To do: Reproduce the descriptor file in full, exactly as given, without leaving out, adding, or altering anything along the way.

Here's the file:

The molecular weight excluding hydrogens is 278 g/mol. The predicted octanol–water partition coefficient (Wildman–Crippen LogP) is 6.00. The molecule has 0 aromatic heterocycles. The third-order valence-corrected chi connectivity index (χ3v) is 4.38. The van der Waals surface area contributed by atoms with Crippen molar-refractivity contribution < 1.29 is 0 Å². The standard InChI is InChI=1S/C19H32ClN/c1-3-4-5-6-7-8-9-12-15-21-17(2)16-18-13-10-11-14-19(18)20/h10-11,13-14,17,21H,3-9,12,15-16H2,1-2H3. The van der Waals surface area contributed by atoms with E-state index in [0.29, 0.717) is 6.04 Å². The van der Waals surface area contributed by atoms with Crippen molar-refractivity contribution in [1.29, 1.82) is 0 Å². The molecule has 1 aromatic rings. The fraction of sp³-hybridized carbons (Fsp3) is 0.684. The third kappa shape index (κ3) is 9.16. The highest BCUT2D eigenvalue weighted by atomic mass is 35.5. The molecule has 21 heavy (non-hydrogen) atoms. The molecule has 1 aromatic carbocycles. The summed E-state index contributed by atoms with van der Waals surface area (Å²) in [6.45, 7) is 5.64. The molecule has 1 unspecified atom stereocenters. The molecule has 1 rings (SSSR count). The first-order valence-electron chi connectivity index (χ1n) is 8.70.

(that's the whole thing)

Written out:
The molecular weight excluding hydrogens is 278 g/mol. The predicted octanol–water partition coefficient (Wildman–Crippen LogP) is 6.00. The molecule has 0 aromatic heterocycles. The third-order valence-corrected chi connectivity index (χ3v) is 4.38. The van der Waals surface area contributed by atoms with Crippen molar-refractivity contribution < 1.29 is 0 Å². The standard InChI is InChI=1S/C19H32ClN/c1-3-4-5-6-7-8-9-12-15-21-17(2)16-18-13-10-11-14-19(18)20/h10-11,13-14,17,21H,3-9,12,15-16H2,1-2H3. The van der Waals surface area contributed by atoms with E-state index in [0.29, 0.717) is 6.04 Å². The van der Waals surface area contributed by atoms with Crippen molar-refractivity contribution in [1.29, 1.82) is 0 Å². The molecule has 1 aromatic rings. The fraction of sp³-hybridized carbons (Fsp3) is 0.684. The third kappa shape index (κ3) is 9.16. The highest BCUT2D eigenvalue weighted by atomic mass is 35.5. The molecule has 21 heavy (non-hydrogen) atoms. The molecule has 1 aromatic carbocycles. The summed E-state index contributed by atoms with van der Waals surface area (Å²) in [6.45, 7) is 5.64. The molecule has 1 unspecified atom stereocenters. The molecule has 1 rings (SSSR count). The first-order valence-electron chi connectivity index (χ1n) is 8.70.